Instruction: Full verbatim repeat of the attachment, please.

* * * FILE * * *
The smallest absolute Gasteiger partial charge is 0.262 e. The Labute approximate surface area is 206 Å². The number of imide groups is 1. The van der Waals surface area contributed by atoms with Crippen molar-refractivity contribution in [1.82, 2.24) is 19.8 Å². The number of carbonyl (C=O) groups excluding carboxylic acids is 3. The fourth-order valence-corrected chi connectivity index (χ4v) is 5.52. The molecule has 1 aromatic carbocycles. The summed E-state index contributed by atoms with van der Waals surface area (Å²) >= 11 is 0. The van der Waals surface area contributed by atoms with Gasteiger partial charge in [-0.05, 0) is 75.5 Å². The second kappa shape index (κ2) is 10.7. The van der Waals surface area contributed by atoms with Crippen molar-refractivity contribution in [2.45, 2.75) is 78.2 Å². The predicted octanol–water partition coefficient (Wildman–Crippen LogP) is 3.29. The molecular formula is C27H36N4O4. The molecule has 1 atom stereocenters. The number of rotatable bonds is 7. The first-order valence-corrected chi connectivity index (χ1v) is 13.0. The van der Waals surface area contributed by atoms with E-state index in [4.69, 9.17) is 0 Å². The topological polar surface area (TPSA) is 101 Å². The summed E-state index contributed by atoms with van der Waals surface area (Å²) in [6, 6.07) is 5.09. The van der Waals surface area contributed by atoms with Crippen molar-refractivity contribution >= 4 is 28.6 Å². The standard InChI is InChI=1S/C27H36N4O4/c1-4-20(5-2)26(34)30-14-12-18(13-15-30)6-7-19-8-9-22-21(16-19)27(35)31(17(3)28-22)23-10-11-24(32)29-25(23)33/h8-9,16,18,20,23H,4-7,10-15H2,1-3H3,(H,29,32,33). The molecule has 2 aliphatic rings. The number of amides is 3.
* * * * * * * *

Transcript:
The smallest absolute Gasteiger partial charge is 0.262 e. The Labute approximate surface area is 206 Å². The number of imide groups is 1. The van der Waals surface area contributed by atoms with Crippen molar-refractivity contribution in [1.82, 2.24) is 19.8 Å². The number of carbonyl (C=O) groups excluding carboxylic acids is 3. The fourth-order valence-corrected chi connectivity index (χ4v) is 5.52. The molecule has 1 aromatic carbocycles. The summed E-state index contributed by atoms with van der Waals surface area (Å²) >= 11 is 0. The van der Waals surface area contributed by atoms with Gasteiger partial charge in [-0.05, 0) is 75.5 Å². The second kappa shape index (κ2) is 10.7. The van der Waals surface area contributed by atoms with Crippen molar-refractivity contribution in [2.45, 2.75) is 78.2 Å². The predicted octanol–water partition coefficient (Wildman–Crippen LogP) is 3.29. The molecular formula is C27H36N4O4. The molecule has 1 atom stereocenters. The number of rotatable bonds is 7. The first-order valence-corrected chi connectivity index (χ1v) is 13.0. The van der Waals surface area contributed by atoms with E-state index in [4.69, 9.17) is 0 Å². The topological polar surface area (TPSA) is 101 Å². The summed E-state index contributed by atoms with van der Waals surface area (Å²) in [6, 6.07) is 5.09. The van der Waals surface area contributed by atoms with Crippen molar-refractivity contribution >= 4 is 28.6 Å². The standard InChI is InChI=1S/C27H36N4O4/c1-4-20(5-2)26(34)30-14-12-18(13-15-30)6-7-19-8-9-22-21(16-19)27(35)31(17(3)28-22)23-10-11-24(32)29-25(23)33/h8-9,16,18,20,23H,4-7,10-15H2,1-3H3,(H,29,32,33). The molecule has 2 aliphatic rings. The number of amides is 3.